Signed Distance Functions: Modeling In Math

What if instead of defining a mesh as a series of vertices and edges in a 3D space, you could describe it as a single function? The easiest function would return the signed distance to the closest point (negative meaning you were inside the object). That’s precisely what a signed distance function (SDF) is. A signed distance field (also SDF) is just a voxel grid where the SDF is sampled at each point on the grid. First, we’ll discuss SDFs in 2D and then jump to 3D.

SDFs in 2D

A signed distance function in 2D is more straightforward to reason about so we’ll cover it first. Additionally, it is helpful for font rendering in specific scenarios. [Vassilis] of [Render Diagrams] has a beautiful demo on two-dimensional SDFs that covers the basics. The naive technique for rendering is to create a grid and calculate the distance at each point in the grid. If the distance is greater than the size of the grid cell, the pixel is not colored in. Negative values mean the pixel is colored in as the center of the pixel is inside the shape. By increasing the size of the grid, you can get better approximations of the actual shape of the SDF. So, why use this over a more traditional vector approach? The advantage is that the shape is represented by a single formula calculated at many points. Most modern computers are extraordinarily good at calculating the same thing thousands of times with slightly different parameters, often using the GPU. GLyphy is an SDF-based text renderer that uses OpenGL ES2 as a shader, as discussed at Linux conf in 2014. Freetype even merged an SDF renderer written by [Anuj Verma] back in 2020.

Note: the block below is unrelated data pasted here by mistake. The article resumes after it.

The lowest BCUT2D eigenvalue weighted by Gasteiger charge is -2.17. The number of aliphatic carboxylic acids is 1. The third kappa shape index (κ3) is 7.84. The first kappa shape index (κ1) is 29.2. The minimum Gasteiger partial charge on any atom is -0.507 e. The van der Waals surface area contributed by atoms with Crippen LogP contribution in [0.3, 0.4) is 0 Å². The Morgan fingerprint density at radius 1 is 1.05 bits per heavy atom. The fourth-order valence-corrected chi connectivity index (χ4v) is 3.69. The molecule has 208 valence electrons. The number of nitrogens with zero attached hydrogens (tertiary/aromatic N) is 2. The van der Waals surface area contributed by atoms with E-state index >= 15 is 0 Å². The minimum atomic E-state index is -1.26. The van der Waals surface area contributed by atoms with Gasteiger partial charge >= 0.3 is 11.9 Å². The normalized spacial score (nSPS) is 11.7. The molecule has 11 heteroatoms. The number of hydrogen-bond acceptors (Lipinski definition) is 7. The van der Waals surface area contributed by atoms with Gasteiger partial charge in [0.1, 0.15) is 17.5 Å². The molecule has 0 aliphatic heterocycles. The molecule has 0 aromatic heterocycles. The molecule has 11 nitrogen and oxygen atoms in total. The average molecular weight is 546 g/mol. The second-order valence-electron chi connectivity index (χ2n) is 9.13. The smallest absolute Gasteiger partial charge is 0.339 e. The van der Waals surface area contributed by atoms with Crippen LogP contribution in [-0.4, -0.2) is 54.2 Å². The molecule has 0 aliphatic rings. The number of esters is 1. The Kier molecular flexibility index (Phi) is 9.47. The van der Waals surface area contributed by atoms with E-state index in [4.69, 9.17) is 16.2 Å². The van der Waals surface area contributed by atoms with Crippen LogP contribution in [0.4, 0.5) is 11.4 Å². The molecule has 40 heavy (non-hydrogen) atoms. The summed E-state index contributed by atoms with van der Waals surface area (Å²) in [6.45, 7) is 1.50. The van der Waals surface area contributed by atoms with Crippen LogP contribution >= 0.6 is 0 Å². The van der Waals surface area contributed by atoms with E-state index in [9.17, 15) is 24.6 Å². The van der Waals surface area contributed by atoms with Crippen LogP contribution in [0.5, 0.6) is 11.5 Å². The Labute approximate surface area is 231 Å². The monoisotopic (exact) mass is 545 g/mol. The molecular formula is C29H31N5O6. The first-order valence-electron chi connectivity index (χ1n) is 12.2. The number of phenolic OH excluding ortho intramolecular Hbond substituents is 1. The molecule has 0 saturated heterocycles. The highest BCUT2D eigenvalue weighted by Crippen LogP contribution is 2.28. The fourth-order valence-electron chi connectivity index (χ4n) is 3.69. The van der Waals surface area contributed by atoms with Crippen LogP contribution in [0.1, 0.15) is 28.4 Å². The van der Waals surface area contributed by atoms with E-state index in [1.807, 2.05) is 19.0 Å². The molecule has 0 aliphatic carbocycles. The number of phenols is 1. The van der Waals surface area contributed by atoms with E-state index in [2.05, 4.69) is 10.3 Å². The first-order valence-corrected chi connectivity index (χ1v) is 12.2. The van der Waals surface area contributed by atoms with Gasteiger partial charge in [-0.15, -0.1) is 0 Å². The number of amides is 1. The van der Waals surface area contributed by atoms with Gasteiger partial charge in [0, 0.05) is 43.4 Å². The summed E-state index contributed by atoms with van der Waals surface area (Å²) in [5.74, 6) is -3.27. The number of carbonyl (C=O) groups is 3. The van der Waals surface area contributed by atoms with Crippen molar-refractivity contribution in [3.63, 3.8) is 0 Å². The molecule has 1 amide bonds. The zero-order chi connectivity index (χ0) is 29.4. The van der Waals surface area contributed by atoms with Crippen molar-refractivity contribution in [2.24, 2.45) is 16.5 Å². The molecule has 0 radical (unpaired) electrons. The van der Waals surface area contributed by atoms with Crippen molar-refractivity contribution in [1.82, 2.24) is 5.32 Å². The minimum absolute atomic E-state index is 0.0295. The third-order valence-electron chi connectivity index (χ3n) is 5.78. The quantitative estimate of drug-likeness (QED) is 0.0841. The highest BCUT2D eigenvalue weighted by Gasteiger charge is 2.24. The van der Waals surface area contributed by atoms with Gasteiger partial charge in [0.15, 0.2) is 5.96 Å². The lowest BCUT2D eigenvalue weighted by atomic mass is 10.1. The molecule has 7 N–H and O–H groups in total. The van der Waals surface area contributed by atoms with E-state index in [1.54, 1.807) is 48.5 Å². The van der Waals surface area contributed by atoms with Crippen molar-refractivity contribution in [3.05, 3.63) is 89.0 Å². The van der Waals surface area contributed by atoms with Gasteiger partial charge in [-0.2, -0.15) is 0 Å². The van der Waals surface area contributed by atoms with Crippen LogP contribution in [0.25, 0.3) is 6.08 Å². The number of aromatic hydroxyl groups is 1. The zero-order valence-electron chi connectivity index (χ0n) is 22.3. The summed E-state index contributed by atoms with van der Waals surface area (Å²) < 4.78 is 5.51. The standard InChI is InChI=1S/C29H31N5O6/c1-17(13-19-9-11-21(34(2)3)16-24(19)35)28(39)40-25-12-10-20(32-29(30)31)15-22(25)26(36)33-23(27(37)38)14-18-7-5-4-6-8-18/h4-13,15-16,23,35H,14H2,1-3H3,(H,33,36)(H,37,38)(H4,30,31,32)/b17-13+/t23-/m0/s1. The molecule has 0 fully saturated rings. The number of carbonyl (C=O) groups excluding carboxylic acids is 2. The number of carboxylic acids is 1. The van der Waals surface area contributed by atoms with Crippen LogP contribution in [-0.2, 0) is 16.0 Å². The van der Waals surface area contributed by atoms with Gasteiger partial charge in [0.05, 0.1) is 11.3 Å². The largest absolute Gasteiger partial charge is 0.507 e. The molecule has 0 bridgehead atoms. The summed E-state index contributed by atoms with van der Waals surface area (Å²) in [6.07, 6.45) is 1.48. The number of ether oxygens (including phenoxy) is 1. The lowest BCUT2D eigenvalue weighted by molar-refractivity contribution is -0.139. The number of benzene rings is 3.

How are SDFs defined? A circle is easy to define as it is the length of the vector to the center minus the circle’s radius. Rectangles are a little more complicated, but [Ronja] has a handy walkthrough of the concept. It’s easy to determine the distance from an infinite line with some thickness (T) centered at (0,0). Just take the absolute value of the distance to one of the edges or abs(T – sample_point.x). It would be naive to calculate those two values and then take the length of the resulting vector. This generates incorrect distances inside the shape. Instead, the correct way to do this is to calculate the inside and outside distance and cap them so they don’t flip signs. The rectangle below shows lines representing the distance (red being negative).

Rotations, scaling, and transformations modify the sample point before it is evaluated. This allows some remarkable properties, such as mirroring or repeating infinitely. Merging multiple objects is as easy as taking the minimum between them. An intersection is just a max operation. You can smoothly interpolate between objects by linearly interpolating the distances. Bevels, chamfers, and smooth blending are all trivial with some math. Deriving each of these equations is an exercise left to the reader, but existing videos and articles walk you through each primitive.

We even have an example SDF on Shadertoy of the Hackaday logo for you to play with (click on it to see a visualization of the distance). Shadertoy is a playground that allows you to play around with GLSL shader code right in your browser.

SDFs in 3D